EEOC: Do Qualifications matter or not?

The EEOC appears to be hopelessly confused about the significance of  qualifications in age discrimination case.

This week, the EEOC filed a rare lawsuit alleging age discrimination in hiring. The  EEOC charges that CBS Stations Group of Texas violated the Age Discrimination in Employment Act  (ADEA) when it failed to hire Tammy Campbell, 42, for a full-time traffic reporter position because of her age.  An EEOC press release states the station hired a 24-year old female applicant  who was less qualified than Campbell.

The case contradicts the EEOC’s dismissal last month of a lawsuit filed by a 60-year-old woman who was rejected for one of five attorney positions with the Social Security Administration. The novice hiring officer testified the woman was more qualified than some or all of the younger applicants but that he didn’t consider objective qualifications. He said he based his hiring decisions entirely upon whom he thought would be the best fit for the “culture” of the agency.

Do qualifications count, as in the Texas case, or are they irrelevant, as in the Social Security case?

EEOC actions are usually secret unless the EEOC files a lawsuit. In the Social Security case, the woman complained the EEOC ignored serious procedural irregularities and rendered a decision that was grossly unfair. It’s fair to wonder how many older women have gone to the EEOC over the years only to meet with a deaf ear.

This blog subsequently pointed out that the EEOC in a 2006 compliance manual stated that hiring based on cultural fit is discriminatory in cases involving race and color. Also, hiring for “cultural fit” is considered discriminatory by the business community. The EEOC refused to comment.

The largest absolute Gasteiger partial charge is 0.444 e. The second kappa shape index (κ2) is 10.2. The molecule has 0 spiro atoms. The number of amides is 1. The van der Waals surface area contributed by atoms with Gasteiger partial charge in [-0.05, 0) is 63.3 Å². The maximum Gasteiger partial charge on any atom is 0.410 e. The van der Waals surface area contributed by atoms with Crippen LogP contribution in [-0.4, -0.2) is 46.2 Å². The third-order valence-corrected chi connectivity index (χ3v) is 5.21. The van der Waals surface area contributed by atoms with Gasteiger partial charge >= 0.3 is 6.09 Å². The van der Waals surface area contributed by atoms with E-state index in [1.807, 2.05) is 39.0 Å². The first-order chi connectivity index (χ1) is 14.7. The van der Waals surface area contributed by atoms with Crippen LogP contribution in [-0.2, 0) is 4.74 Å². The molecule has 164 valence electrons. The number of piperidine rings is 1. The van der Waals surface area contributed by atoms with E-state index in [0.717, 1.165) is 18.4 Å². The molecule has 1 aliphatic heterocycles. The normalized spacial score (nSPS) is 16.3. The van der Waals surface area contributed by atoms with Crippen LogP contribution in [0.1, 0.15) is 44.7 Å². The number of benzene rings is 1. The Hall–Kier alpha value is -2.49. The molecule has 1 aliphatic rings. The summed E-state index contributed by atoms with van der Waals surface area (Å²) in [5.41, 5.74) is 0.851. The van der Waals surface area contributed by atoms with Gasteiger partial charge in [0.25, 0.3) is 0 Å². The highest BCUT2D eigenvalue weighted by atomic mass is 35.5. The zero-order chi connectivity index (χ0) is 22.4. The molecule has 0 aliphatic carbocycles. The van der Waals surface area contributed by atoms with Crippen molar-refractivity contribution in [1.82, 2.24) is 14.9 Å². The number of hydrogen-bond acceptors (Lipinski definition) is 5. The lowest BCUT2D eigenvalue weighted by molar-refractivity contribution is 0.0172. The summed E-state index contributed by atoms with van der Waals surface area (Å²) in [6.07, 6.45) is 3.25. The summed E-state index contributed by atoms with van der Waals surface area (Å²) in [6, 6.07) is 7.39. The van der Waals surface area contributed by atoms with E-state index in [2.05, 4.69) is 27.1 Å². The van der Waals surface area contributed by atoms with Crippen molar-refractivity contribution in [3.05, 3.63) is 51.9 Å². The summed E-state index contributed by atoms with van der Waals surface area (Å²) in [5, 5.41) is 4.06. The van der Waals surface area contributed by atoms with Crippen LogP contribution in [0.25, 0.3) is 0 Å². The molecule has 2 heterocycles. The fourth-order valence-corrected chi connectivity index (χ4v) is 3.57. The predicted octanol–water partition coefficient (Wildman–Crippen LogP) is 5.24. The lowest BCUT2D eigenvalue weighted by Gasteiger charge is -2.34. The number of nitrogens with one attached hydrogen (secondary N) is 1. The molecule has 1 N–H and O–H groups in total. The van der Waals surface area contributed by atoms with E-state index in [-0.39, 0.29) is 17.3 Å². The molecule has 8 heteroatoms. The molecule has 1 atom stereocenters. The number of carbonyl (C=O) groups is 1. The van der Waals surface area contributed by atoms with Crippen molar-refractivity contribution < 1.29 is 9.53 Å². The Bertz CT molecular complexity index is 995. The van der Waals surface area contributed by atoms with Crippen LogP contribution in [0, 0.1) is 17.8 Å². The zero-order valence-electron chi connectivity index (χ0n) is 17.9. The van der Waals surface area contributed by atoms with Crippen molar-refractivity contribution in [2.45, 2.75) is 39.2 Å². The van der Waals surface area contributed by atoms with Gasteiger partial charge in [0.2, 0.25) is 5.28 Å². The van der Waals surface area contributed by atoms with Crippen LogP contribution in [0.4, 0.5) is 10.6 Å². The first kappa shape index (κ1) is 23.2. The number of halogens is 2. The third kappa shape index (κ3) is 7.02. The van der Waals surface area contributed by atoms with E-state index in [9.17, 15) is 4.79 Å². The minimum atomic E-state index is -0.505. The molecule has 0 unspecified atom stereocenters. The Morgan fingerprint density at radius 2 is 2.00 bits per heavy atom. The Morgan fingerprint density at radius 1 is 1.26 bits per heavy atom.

On Wednesday, this blog asked the EEOC media office: “What exactly is the EEOC’s position on qualifications with respect to age discrimination?”  If a response is forthcoming, it will be reported.

The EEOC’s job is to establish clear guidelines for employers, not to send them conflicting messages.

With respect to the Texas case, EEOC Senior Trial Attorney Joel Clark said “the station clearly preferred a younger face and a less-qualified applicant based on unfounded stereotypes about female reporters in broadcast television.” (Hmmm … that’s essentially what happened in the Social Security case involving the 60-year-old woman but the EEOC said that was not age discrimination.)

Campbell, 42, had worked for CBS 11 as a freelance traffic reporter since 2013. The  station issued a job announcement stating the ideal applicant would have five years of experience and be familiar with the viewing area. The EEOC said the successful 24-year-old applicant “did not have five years’ professional broadcasting experience, nor did she have any broadcast experience in the DFW (Dallas-Fort Worth) metro area.”

Research shows that age discrimination in hiring is a particular problem for older women. Yet, the EEOC has virtually ignored the problem for a decade.  In 2016, the agency received more than 22,000 complaints of age discrimination but filed only two lawsuits with age discrimination “claims.”

CBS Stations Group of Texas is a division of New York-based CBS Corporation. CBS Corporation owns and operates a group of 29 television stations throughout the United States.

The Texas lawsuit was filed in U.S. District Court for the Northern District of Texas, Dallas Division (EEOC v. CBS Broadcasting Inc., d/b/a CBS Stations Group of Texas, KTXA-TV and KTVT-TV; Civil Action No. 3:17-CV02624-M) after first attempting to reach a pre-litigation settlement through its conciliation process.

The EEOC’s  n the Social Security case is Hortencia R. v. Nancy A. Berryhill, Acting Commissioner, Social Security Administration, Appeal No. 0120150228 (August 24, 2017). The name of the complainant is a pseudonym as is the EEOC’s practice.


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